Why Typical Networking Doesn’t Work

Tory Johnson, founder of Women For Hire and Spark & Hustle

I wish I had a dollar every time someone told me that networking just doesn’t work. I hear it from jobseekers who show up at events and leave empty-handed. I hear it even more often from small business owners who aren’t generating bites, let alone sales, from their extensive networking efforts.

Last week I met a lovely woman who’s an accomplished golf instructor, but she doesn’t have nearly enough clients to sustain her. It’s a common challenge among many solopreneurs.

“I network every week, sometimes every day, but nothing works,” she told me. I probed to figure out what exactly that looks like-where is she going and what does she say? She explained that she attends speed networking events where she has 30 seconds to pitch about her services.

I asked her to give me the precise pitch she uses when addressing a luncheon with 50 women small business owners.

“Hi, my name is Jan Jones and I’m a golf instructor. I’ve been teaching golf lessons for more than 20 years and I was trained by the top pros on the best courses in the world. I offer hourly lessons, half-day programs, and a full 18-hole special package. I would love to help you develop an interest in this wonderful sport. Thanks very much for your time.”

Not too shabby, right?

Wait! Before you answer, consider this: I asked why she thought all 50 of those women were in the room? “To get business,” she said. RIGHT! They’re all looking to make money, which is the most important thing to know as you deliver your 30 seconds.

I told her to rethink every word. This is my suggested revision:

“Hi, I’m Jan Jones. Did you know that millions of dollars in business deals happen on the golf course? If you’re not on the green, you’re missing your share of that green. As a seasoned golf instructor, I get women quickly up to par to swing a club with confidence. That leads to successful connections for you. So let’s talk golf to grow your bottom line now.”

Both scripts are 67 words, but there’s a BIG difference, eh? One is all about YOU and your credentials and services; the other is all about THEM and their number one goal of generating new business. Which do you think gets better results?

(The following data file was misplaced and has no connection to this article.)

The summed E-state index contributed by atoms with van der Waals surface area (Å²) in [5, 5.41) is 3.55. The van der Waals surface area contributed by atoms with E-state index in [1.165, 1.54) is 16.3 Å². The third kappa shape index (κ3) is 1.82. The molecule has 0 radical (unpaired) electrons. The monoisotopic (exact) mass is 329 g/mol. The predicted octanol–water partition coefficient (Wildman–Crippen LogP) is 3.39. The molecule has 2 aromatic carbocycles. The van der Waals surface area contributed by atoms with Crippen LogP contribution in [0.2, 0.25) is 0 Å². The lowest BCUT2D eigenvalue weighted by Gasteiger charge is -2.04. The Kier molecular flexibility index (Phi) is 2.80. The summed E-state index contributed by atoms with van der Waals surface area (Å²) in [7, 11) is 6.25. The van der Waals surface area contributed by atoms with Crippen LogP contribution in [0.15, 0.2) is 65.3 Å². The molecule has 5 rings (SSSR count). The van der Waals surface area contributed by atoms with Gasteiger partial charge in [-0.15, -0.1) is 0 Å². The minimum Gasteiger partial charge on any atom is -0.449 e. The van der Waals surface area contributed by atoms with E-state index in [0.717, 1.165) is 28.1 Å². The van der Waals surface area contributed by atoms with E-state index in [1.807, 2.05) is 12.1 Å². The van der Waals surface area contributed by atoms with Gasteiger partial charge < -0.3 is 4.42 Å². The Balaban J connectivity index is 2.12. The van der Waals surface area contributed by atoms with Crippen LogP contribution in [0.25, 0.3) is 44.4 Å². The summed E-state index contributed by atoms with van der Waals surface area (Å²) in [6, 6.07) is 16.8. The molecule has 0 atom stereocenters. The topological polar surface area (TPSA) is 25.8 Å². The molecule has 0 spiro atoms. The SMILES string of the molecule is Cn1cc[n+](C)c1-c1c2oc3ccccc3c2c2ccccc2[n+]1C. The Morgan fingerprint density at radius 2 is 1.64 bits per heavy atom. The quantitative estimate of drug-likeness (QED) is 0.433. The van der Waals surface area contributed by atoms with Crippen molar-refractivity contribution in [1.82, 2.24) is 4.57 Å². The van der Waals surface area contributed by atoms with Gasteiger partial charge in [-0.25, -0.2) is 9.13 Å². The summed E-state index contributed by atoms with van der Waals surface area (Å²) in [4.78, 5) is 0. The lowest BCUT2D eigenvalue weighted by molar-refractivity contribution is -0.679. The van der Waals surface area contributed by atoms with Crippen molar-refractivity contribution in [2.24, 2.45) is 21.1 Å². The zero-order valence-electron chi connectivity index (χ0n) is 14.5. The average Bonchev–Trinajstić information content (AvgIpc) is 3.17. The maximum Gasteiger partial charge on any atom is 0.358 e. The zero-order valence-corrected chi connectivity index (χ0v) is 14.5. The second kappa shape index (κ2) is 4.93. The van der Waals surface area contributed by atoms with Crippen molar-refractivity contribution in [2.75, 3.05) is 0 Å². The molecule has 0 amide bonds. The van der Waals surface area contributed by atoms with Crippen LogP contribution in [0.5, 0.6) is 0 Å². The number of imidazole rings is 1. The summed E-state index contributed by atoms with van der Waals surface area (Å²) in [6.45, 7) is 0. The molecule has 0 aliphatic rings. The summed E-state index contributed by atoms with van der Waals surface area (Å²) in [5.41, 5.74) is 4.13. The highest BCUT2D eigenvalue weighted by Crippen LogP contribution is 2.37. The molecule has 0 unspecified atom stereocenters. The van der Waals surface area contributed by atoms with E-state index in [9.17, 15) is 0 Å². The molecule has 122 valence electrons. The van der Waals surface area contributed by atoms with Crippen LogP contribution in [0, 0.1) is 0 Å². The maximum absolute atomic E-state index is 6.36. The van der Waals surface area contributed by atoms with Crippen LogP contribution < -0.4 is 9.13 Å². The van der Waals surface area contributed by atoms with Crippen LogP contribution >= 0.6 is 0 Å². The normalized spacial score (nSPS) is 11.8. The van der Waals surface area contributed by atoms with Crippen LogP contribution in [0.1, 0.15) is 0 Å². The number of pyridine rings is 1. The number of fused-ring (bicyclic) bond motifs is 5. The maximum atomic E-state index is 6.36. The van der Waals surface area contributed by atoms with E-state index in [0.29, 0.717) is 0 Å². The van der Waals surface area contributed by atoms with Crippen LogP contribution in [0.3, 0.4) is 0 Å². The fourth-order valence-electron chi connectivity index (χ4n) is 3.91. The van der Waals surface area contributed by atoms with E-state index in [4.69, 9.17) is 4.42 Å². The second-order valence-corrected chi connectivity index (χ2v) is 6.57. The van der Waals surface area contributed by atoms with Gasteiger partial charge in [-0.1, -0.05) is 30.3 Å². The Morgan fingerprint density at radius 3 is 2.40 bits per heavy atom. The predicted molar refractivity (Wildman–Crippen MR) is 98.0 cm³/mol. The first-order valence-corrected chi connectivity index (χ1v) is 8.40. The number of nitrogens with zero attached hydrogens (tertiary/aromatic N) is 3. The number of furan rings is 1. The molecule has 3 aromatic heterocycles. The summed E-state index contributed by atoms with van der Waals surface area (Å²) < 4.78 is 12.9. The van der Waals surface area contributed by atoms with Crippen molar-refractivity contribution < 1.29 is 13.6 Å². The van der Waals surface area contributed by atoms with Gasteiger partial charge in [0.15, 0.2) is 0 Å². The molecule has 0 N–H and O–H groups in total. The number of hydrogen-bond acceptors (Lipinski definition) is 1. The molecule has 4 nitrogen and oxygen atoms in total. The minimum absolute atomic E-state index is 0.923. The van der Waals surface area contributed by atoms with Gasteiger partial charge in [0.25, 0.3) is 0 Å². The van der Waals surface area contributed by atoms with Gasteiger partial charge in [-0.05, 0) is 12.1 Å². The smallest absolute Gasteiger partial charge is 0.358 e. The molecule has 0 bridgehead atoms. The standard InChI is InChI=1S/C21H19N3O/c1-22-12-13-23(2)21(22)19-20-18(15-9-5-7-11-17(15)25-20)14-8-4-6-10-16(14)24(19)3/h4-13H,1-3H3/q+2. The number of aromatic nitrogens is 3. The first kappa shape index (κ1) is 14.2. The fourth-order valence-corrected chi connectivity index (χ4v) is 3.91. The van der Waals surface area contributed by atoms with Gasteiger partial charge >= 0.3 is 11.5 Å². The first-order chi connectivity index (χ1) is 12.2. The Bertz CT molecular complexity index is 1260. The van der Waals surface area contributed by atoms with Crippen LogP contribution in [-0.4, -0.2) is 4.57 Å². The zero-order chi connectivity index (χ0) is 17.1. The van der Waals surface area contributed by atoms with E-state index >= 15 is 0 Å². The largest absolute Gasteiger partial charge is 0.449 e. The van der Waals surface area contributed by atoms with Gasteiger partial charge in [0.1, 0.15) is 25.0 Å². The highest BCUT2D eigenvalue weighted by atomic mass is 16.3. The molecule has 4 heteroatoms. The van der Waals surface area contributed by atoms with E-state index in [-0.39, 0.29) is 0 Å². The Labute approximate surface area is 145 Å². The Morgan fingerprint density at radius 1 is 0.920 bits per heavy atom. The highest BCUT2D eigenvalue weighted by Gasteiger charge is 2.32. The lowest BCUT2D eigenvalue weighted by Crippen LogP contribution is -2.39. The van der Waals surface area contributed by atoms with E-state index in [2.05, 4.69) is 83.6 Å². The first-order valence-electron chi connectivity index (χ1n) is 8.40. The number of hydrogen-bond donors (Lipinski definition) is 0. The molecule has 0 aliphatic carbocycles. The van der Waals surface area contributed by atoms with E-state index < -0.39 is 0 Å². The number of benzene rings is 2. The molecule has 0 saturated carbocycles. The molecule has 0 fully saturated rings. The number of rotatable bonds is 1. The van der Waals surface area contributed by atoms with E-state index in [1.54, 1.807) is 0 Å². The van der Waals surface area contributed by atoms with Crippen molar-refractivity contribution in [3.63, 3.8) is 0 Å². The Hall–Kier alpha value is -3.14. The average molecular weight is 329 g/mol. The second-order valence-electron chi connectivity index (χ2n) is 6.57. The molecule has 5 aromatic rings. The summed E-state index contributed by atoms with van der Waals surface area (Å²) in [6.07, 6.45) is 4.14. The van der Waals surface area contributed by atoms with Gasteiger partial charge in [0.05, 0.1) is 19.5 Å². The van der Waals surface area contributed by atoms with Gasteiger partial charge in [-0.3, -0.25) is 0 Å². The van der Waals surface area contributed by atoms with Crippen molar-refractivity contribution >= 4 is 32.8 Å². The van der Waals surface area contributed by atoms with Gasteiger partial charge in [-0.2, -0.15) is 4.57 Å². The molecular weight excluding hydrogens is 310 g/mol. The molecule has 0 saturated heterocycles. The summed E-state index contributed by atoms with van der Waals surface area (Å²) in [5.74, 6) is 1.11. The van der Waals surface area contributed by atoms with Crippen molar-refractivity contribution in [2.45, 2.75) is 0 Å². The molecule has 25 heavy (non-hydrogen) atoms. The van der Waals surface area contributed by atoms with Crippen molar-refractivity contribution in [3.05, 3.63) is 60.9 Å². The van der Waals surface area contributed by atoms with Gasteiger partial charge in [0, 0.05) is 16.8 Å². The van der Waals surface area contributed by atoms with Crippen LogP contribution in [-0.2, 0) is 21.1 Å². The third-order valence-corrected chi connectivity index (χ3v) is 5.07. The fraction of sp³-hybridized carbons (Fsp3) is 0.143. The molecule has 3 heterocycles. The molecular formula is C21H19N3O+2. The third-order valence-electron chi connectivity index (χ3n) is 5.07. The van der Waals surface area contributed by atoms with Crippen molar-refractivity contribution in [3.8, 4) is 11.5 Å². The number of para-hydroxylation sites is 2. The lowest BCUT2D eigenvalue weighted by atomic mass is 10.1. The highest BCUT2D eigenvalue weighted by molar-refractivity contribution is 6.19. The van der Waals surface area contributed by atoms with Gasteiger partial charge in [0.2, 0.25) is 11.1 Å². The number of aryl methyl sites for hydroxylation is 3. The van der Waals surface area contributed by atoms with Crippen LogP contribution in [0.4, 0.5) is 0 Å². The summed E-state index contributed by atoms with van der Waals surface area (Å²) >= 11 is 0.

Let me go a step further. That same golf instructor who is seeking businesswomen as clients could alter her pitch when talking to other potential target markets: single women looking to date and women who are focused on fitness.

Instead of talking about golf leading to business connections, she’d tweak her focus to the interests of her audience. To the singles, she’d tout how many guys on Match.com say the love golf. Or she could reveal an impressive statistic about the salaries or net worth of men who play golf being higher than those who don’t. (Don’t kill me: I proudly married for love, not money, but every girl has different motivations!)

When talking to a fitness group, her pitch would focus on how many calories are burned while hitting balls or playing a round of golf-and how much more fun it is to take up golf than to hit the gym for grueling workouts.

You get the idea. Talk is a cheap way to generate business RIGHT NOW, as long as your words are properly positioned for your target audience.

This is something everyone can implement immediately whether building a business or looking for a job.

And if you need help with YOUR pitch-or any aspect of your career or small business success-visit with me at the MeetUp during the Texas Conference for Women Career Fair.

 

Texas Conference for Women keynote Tory Johnson is a New York Times bestselling author, the workplace contributor on ABC’s “Good Morning America,” and the founder of both Women For Hire and Spark & Hustle.